Hatha Yoga

As I mentioned in the introduction page, Hatha Yoga is described in the Hatha Yoga Pradipika. This book describes the various practices that form the basis of the yoga we have here in the UK.

here are a few you may have come across:

Ashtanga – a very strong practise following several series of postures. In my opinion something for the developing yogi rather than the beginner.

Scaravelli – A practise based upon the teaching of Vanda Scaravelli. ┬áMain principle here is that yoga was created in India and as we are not we should respect the fact that we cannot sit on the floor for long times as was the practise when yoga was founded. This is a softer respectful practise.

Iyengar – a very traditional style based upon the practise of BKS Iyengar. Very much focused upon alignment aided by the use of props.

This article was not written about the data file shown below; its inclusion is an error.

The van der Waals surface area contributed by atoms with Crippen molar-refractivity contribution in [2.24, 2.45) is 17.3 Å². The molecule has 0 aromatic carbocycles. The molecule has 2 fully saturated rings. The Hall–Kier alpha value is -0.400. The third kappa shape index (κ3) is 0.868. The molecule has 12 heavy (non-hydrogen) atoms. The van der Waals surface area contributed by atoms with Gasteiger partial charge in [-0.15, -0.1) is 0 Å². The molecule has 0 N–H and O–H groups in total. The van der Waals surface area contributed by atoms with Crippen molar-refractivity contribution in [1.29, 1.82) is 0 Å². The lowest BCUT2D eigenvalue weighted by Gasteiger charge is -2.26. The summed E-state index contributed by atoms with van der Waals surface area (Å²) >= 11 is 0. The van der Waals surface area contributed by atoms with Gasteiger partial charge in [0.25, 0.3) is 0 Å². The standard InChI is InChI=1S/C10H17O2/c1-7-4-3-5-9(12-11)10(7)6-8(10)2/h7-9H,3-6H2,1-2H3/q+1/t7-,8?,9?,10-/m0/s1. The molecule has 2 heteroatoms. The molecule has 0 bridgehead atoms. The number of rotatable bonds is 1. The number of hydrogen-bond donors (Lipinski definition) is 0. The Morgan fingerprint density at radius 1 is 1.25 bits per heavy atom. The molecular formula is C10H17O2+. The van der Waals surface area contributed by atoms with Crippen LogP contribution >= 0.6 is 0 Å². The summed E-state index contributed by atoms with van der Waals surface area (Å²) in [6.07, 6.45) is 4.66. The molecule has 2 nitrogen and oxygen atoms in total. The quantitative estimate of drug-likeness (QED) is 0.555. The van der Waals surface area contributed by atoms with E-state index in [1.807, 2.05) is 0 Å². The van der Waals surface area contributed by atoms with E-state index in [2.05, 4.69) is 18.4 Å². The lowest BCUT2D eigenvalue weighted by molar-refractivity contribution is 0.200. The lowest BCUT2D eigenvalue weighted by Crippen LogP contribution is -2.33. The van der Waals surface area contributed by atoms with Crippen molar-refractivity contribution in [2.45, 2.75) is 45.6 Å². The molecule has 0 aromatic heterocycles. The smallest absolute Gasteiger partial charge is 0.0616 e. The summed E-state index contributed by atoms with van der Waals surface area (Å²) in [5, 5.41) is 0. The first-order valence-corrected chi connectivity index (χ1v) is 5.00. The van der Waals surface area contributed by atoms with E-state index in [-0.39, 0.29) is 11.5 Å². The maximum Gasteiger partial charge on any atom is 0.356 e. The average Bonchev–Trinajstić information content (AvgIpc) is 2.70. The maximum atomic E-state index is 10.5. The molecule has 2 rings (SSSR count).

Yin / Yang – Yin is where props such as bolsters are used to allow the body to relax into postures. Working upon the facia rather than muscles it uses gravity to move into posture. Yang is more active posture work to create movement.

Pregnancy – Whilst pregnancy does not discount any of the other practises, yoga is often recommended to pregnant women. A class for like minded ladies allows for a very inclusive class where postures are modified to suit the expectant mother as she enters each trimester.

Flow – as the name implies it is yoga based on a moving flow from one posture to another.

DRU – this is generally considered as a gentle practise with sequences for moving the energy within the body. It has lots of flows to create flexibility.

Hot – Hot and sometimes called Bikram yoga is practised in heat. This is strong and is not advised for the beginner or those with breathing or heart conditions.

I have practised many of these and believe that they all have a part to play in promoting yoga. I can only recommend that beginners try the different styles to find those that work for them.

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